PwC’s Emerging Trends in Real Estate for North America is based on extensive research among the commercial and industrial property sectors. PwC New Zealand partner, Robert Cameron puts the report’s global trends into a New Zealand context.
The 18 hour city
Hong Kong, New York and London are true around- the-clock cities. Auckland and Wellington fall somewhere between 18-24 hours on the business/social clock. At the heart of the 18-hour city is downtown revitalisation. The CBD is not just a workplace in forward-thinking cities and in Auckland and Wellington inner city residential real estate is finding favour with retail/ hospitality hubs springing up to support new residents. Revitalised post-quake Christchurch is being strongly master-planned to be an 18-hour city and Tauranga and Hamilton could be suitable future contenders.
‘Millennials’ (Generation Y) prefer to relocate from cities to the suburbs in their child-rearing years. However, the interaction between jobs and homes is reliant on good, reliable transport links from the suburbs to CBD workplaces. Self-contained, sophisticated suburban downtown hubs are emerging with amenities designed to mimic the CBD work environment - albeit at a descaled level. The “live in suburbia – commute to the CBD” scenario still needs to be attainable and efficient - and will determine if suburbs rise or fall.
The office market
The trend is for office accommodation to take up less space with greater functionality. Office buildings will be higher-quality, higher-performing with more sophisticated space. The whole office footprint will be the workplace with vast, open lobbies, walls and partitions disappearing. Collaborative, connected spaces where workers move fluidly between physical work stations and can opt for private configurations are “in”.
The planning trend in New Zealand is from standards dictating minimum parking spaces per commercial building, to maximum spaces allowed in an attempt to cap private traffic entering and exiting cities at key times. Millennials are increasingly willing and open to using public transport as long as it’s comfortable, reliable and efficient.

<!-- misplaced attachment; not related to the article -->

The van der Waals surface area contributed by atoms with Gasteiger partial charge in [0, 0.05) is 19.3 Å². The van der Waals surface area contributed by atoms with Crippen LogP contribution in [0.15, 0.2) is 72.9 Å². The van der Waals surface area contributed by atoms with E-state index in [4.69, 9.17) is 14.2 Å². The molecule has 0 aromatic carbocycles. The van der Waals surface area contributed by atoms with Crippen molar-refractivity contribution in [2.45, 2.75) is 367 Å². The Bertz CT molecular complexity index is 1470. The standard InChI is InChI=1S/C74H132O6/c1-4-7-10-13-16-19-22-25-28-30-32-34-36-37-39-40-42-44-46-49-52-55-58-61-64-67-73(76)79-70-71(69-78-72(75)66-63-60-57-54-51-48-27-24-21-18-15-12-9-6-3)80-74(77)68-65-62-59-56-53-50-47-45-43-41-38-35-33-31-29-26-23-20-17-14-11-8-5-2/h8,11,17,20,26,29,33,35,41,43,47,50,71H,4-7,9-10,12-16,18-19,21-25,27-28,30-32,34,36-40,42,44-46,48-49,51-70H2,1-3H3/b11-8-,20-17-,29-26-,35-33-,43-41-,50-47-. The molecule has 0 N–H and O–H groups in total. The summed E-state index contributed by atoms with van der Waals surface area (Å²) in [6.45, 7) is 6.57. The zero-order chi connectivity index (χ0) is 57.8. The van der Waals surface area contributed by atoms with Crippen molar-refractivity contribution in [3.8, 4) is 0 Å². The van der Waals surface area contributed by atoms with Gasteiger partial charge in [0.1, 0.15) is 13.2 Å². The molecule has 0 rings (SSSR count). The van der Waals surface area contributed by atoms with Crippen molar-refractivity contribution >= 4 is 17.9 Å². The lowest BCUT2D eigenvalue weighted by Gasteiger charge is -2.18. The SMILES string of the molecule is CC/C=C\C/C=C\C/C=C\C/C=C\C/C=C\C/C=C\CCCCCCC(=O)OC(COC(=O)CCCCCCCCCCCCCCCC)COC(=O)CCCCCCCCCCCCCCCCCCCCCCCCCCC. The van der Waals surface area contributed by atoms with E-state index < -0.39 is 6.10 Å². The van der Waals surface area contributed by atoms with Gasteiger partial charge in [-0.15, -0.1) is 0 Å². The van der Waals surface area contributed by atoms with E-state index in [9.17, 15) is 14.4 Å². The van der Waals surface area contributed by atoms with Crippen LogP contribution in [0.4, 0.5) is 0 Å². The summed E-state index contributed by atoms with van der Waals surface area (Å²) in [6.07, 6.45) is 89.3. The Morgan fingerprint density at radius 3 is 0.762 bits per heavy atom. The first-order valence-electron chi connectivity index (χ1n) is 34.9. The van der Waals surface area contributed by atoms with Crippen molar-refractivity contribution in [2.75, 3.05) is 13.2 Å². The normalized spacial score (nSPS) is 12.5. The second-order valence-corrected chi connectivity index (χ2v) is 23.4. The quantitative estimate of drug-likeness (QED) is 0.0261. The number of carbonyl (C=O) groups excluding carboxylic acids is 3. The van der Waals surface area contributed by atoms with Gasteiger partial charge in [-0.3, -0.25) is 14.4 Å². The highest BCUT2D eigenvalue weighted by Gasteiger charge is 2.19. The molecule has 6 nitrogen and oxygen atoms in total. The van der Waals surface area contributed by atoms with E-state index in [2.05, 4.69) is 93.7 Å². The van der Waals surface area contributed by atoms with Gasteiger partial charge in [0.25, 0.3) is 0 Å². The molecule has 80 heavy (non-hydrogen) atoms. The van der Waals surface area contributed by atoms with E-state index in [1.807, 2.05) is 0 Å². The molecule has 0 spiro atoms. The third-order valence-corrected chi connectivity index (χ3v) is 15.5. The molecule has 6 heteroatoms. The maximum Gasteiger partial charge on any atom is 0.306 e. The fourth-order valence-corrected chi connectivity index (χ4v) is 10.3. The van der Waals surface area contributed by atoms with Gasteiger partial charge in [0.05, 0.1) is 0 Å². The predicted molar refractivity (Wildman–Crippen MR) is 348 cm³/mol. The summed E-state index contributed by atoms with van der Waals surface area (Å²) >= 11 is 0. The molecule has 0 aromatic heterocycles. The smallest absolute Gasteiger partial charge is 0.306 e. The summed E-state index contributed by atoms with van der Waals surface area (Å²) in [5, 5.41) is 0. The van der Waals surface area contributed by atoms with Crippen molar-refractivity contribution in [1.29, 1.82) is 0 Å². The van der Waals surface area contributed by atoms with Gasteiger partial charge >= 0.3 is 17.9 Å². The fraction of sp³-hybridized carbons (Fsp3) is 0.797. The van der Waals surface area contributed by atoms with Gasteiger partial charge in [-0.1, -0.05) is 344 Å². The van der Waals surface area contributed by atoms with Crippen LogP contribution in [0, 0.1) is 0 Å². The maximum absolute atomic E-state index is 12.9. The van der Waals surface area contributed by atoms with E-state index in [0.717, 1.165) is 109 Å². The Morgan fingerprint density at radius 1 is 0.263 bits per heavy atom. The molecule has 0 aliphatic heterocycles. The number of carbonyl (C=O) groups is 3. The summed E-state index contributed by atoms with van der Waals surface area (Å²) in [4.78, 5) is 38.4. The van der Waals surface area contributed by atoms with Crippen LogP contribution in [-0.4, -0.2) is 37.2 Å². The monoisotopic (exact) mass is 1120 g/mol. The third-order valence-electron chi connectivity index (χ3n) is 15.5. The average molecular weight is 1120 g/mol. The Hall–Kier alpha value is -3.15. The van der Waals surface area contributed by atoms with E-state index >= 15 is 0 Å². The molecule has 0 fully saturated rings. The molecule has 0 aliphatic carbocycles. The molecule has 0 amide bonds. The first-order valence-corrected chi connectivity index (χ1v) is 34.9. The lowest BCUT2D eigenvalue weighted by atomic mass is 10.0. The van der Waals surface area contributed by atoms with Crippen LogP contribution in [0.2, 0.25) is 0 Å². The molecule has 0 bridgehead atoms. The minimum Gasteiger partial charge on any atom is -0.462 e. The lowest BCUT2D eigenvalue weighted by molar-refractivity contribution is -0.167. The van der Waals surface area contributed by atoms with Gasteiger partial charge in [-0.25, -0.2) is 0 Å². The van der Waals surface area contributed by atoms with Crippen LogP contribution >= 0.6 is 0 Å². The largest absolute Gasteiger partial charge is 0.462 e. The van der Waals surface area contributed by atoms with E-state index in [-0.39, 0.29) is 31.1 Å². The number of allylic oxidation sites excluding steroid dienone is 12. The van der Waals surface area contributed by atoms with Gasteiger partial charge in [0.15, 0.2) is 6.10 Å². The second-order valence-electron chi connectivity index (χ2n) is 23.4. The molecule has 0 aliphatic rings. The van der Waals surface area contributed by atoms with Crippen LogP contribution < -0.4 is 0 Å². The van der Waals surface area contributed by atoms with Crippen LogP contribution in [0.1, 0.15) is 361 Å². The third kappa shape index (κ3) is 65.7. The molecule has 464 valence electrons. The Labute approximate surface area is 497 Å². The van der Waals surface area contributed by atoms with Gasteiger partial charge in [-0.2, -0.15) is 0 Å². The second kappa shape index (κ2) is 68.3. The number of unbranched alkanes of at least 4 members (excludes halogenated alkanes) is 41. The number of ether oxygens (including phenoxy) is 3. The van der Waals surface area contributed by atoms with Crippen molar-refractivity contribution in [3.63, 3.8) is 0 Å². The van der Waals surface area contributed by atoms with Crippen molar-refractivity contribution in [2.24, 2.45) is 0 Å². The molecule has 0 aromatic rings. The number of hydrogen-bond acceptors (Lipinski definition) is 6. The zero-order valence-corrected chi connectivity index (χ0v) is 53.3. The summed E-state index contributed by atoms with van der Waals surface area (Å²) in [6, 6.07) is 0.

Climate change per se is not a high commercial property concern. More tangible and immediate issues are job growth, construction costs, and economic fundamentals.
However, environmental sustainability, energy efficiency and corporate social responsibility are now par for the course and are embedded in new commercial building designs. They’re deemed acceptable costs with inherent long term benefits.
Everyone wants progress but no-one wants change. High frequency bus networks, rapid transport options and streamlined arterial routes take priority but balancing short-term needs with long-term goals is a challenge. Auckland is already feeling the pain with the start of city rail link works.
Consolidation and specialisation
In today’s commercial environment, well-executed smaller projects are proving viable along with big developments – but the stress is being placed on quality.
Flow of capital
Significant global capital has flown from Chinese, Indian and European investors into the New Zealand commercial property market - from existing buildings to new builds.
Investors, providers and intermediaries of real estate capital are looking across the property spectrum including at alternative property types and the upgrading of older buildings.